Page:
Jenolan Caves

Grandeur, Ghosts and Great Times

October 22, 2021

Chisolm’s Restaurant, has been a grand dining room since 1916. Next time you dine at Chisolm's, look around. It possibly has the most fascinating history, of all the rooms in heritage-listed Caves House. The room has not changed significantly, since its earliest days.

George McRae

1916 plan for Caves House extensionAlthough the first wing of Caves House was designed and built by Government Architect, Walter Liberty Vernon, the second, third and fourth wings, including the grand dining room, were built by a handsome Scottish architect, George McRae. McRae’s great claim to fame was that, before he was engaged by the NSW Government, he had designed the Queen Victoria Building in Sydney and oversaw its construction – a truly awesome edifice!  So, we know that he had an eye for style, beauty and elegance.

Stately Features - Bay Windows & Columns

Jenolan’s grand dining room was built in 2 halves.  The first half went up in 1916 and the second followed in 1926. Both halves feature a series of huge bay windows, designed to admit light to the enormous room, which was originally painted white. Dining right next to one of these windows gives a feeling of exclusivity and privacy. The original bay windows are all still in place.  Originally, they were dressed with wooden venetian blinds, the height of fashion at the time. Today’s diners can enjoy the bush view.

McRae included rows of thick columns in the grand dining room, and also in the main foyer, to provide a stately, almost Romanesque, ambience – a feeling of grandeur.

Look Up at the Ceiling

The single most distinctive feature of the grand dining room is the ceiling, which is deeply embossed with strong, geometric patterns. In 1927, McRae would have needed to blend the new, imperious style – Art Deco – with the older, warmer late Victorian style, and he achieved it with the ceiling design.

The ceiling fans and lights that hang down from the ceiling are the originals from 1926.

Fireplace and Heating

The room was originally built with 3 open fireplaces, each with thick pink marble mantles.  A few years later, the fireplaces were all bricked up.  However, one was uncovered in 1982, and we light that open fire for guests throughout the cooler months.  When the fireplace was uncovered, the mantel was still there, but smashed into many pieces and just dumped in the fireplace. It could not be restored, but at least we know what it looked like.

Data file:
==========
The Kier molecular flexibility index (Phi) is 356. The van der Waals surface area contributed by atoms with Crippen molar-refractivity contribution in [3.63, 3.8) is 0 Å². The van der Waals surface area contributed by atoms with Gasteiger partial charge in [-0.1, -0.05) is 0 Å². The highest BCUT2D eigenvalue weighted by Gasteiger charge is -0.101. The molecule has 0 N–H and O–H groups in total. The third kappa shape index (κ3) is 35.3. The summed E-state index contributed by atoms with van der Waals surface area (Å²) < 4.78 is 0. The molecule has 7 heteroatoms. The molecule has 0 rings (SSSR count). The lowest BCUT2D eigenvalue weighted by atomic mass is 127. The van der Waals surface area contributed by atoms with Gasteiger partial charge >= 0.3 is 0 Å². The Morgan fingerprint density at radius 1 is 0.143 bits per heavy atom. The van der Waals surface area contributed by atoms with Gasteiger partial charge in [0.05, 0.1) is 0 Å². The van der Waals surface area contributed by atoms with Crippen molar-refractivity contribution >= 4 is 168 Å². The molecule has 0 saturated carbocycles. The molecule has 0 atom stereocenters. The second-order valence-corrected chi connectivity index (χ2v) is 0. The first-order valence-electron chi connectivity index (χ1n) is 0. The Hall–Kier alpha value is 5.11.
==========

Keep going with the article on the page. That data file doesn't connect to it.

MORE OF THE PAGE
The room also still uses the original steam heating system that was installed in 1926.  This heating system is still in use throughout Caves House.  When you stay overnight and hear mysterious knocking in the early morning, don’t panic, it’s just the pipes expanding with the heat!

Carpet and Furniture

When you are in Chisolm’s, look down at the carpet. Originally, the parquet floor was partially protected by rugs. The floor is completely covered now, but in the 1980s one of the old rugs was discovered inside a carpeted cupboard, and the design was recreated to make the wall-to-wall carpet that you see today.

There are 3 pieces of furniture in Chisolm’s that have history.  To the left of the kitchen doors, stands a tall, ornate wooden cabinet. It was made in the ‘Jacobean Revival’ style which began in 1870. No one can remember a time when it wasn’t in Chisolm’s. 

Also, you may notice a black glass-front cabinet.  This was purchased many years ago for the manager’s office, which used to be where the Café is now. That section of Caves House was built in 1906, so that cabinet may date from back then.

One of the dining tables is very old, and may actually date from 1897 when the dining room was on the ground floor of Caves House.